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Top stories: The untold story of 2018’s CRISPR babies, China’s gene-edited crops, and new exoplanets

The untold story of the ‘circle of trust’ behind the world’s first gene-edited babies

Chinese biophysicist and entrepreneur He Jiankui’s use of CRISPR gene-editing technology to alter the genetic code of two human babies rocked the international scientific community last fall. Now, more information has emerged about He’s plans, his collaborators, and the people he confided in.

To feed its 1.4 billion, China bets big on genome editing of crops

As its population grows, China is leaning heavily into the hope that the powerful genome editor CRISPR can transform the country’s food supply. Today, China publishes twice as many CRISPR-related agricultural papers as the second-place United States, and it is pushing hard to become a global leader in gene-edited agriculture.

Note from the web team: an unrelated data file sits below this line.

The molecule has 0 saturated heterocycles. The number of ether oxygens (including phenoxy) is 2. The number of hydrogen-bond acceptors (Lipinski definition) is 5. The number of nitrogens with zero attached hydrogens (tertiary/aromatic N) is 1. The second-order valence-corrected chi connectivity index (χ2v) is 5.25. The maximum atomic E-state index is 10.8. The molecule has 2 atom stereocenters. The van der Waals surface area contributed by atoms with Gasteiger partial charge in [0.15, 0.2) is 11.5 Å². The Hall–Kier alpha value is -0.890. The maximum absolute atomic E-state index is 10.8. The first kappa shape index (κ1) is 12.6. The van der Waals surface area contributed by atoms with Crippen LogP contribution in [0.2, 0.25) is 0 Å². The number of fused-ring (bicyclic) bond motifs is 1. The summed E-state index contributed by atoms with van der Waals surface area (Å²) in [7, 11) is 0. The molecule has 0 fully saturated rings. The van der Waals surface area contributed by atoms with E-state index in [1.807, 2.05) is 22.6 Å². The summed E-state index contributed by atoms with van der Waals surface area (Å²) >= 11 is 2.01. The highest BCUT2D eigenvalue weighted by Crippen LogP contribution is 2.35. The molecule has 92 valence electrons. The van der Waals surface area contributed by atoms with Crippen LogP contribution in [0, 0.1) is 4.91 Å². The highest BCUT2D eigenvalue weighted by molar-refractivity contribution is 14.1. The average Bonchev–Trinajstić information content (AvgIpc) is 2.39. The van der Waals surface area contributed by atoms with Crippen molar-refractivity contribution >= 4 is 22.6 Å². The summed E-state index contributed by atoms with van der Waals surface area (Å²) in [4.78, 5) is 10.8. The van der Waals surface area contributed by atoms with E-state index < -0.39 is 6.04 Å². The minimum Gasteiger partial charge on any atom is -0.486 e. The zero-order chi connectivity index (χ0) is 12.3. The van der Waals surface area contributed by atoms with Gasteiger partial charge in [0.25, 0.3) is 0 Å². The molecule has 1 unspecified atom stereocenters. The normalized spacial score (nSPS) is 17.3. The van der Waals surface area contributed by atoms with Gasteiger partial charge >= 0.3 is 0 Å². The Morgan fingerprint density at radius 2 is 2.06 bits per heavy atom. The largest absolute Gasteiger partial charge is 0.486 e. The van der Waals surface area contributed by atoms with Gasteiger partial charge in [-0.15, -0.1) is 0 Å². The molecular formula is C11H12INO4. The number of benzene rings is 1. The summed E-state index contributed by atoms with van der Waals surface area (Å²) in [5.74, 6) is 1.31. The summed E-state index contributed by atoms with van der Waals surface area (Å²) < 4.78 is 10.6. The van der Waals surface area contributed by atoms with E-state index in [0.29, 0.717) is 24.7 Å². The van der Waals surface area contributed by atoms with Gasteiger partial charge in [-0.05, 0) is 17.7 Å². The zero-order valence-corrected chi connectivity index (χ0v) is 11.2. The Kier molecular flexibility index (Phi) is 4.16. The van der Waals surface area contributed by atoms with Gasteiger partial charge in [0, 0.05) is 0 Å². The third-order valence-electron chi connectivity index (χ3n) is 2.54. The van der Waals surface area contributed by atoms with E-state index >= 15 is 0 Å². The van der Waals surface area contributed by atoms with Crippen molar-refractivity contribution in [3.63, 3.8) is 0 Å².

Newly discovered exoplanet trio could unravel the mysteries of super-Earth formation

Three newly discovered exoplanets could help researchers redefine the shaky line between rocky and gaseous planets, according to new observations from NASA’s Transiting Exoplanet Survey Satellite. The satellite, which marked its first year of operations last month, spotted the trio of planets some 73 light-years away from Earth. The exoplanets are of a type that does not exist in our solar system, being between Earth and Neptune in size.

How Komodo dragons survive deadly bites from other Komodos

Komodo dragons (Varanus komodoensis) have always been oddballs in the reptile world. Their unusual cardiovascular system and their uniquely powerful sense of smell help them hunt—and find mates—more easily than other lizard species. Now, scientists know why, thanks to the first-ever sequencing of the Komodo dragon’s genome.

Sea of Galilee earthquakes triggered by excessive water pumping

In September 2013, windows rattled and ceiling fans swayed in northeastern Israel as five small earthquakes rumbled beneath the Sea of Galilee—the water Jesus is said to have walked on. A dozen more shook the same spot in July 2018. Although far more powerful earthquakes have struck the Levant, swarms such as these are rare and mysterious—and a new study suggests human activity is to blame.